Sunday, June 07, 2009

The Iliad and lucha libre

Yesterday, celebrating my father in law's birthday, we were at a restaurant with loud televisions, showing lucha libre, the Spanish term for pro wrestling. The food was excellent, so good that it almost made up for the two televisions blaring offensively stupid content, the acrobatics of the wrestlers notwithstanding.

There's no excuse for the fact that the restaurant was so noisy, except that everywhere else is—not much of an excuse. The TVs should have been muted.

As usual, I had a book with me. Yesterday, it was the Iliad. Impishly, I thought maybe it'd be amusing to attend an afternoon of lucha libre and to pull some stunt to get myself on television, but instead of flashing some leg or bringing foghorns like everyone else does, I'd show up at the arena, pull out my copy of the Iliad, and read.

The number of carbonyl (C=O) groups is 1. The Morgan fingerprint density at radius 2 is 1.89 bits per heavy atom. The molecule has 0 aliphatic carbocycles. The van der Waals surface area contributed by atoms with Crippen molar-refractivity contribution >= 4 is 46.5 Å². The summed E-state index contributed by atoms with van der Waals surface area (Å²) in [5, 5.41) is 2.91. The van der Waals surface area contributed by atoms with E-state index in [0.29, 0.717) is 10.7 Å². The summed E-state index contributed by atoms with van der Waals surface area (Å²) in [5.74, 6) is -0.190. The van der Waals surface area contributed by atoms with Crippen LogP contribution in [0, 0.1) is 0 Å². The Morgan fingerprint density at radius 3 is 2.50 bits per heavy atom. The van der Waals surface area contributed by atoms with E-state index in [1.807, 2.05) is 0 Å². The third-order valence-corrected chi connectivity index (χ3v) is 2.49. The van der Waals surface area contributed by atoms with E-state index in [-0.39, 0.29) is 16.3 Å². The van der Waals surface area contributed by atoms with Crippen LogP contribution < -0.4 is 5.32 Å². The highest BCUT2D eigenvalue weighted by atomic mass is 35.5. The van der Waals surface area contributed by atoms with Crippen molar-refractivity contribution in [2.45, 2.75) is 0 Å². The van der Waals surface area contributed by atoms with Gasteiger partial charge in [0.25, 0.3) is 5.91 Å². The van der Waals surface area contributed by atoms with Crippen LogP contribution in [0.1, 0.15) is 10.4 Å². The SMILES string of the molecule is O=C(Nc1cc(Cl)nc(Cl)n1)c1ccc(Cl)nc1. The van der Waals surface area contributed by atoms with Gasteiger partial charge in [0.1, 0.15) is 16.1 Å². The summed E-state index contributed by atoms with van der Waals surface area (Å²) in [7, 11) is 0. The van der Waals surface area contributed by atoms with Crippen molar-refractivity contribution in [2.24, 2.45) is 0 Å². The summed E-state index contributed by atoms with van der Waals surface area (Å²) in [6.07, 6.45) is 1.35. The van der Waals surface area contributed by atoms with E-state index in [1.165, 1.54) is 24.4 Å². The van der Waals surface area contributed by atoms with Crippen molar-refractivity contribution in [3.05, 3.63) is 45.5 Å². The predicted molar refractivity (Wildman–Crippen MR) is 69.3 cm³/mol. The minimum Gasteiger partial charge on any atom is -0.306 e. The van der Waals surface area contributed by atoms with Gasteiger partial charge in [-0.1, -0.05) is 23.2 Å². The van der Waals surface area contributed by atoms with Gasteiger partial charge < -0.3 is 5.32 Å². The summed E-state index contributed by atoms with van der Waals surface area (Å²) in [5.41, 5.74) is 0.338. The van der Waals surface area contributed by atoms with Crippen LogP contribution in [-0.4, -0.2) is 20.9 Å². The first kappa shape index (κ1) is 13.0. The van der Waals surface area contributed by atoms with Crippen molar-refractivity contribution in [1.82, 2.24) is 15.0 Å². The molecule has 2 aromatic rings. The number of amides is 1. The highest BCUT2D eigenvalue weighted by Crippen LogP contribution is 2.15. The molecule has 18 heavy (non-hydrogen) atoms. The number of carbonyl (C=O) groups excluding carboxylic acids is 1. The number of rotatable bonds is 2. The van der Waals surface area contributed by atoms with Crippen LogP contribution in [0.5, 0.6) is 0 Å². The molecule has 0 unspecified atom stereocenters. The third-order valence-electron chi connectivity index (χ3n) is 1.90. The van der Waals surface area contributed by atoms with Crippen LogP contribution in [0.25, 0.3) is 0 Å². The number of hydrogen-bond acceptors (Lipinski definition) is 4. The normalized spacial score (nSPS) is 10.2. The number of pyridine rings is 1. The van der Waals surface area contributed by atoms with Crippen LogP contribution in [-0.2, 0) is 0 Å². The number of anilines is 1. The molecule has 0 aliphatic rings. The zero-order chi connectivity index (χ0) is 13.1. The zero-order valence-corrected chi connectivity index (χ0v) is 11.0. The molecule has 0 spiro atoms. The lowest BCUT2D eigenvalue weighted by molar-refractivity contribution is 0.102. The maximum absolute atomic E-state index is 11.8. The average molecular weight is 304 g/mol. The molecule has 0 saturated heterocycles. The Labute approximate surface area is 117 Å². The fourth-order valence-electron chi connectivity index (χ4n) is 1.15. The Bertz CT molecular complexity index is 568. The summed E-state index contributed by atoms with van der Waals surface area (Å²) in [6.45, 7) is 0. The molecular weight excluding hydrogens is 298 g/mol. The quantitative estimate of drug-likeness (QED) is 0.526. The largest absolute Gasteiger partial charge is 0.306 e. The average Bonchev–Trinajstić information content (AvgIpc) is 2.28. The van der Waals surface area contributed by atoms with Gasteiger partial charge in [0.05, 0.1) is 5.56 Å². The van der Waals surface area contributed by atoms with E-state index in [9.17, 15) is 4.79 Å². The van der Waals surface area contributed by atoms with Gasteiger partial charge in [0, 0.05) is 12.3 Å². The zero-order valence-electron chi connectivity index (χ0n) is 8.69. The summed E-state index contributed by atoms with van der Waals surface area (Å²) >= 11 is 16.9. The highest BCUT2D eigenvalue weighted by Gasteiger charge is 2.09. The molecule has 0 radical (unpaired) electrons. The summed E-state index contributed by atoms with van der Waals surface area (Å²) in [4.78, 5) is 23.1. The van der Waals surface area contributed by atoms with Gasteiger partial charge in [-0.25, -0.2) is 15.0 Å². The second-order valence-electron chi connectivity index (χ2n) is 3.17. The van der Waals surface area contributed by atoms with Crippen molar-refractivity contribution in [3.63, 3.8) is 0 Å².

Not long after having this thought, it occurred to me that nearly every character in the Iliad, a seminal work in Western literature, would be enchanted by the spectacle of lucha libre.

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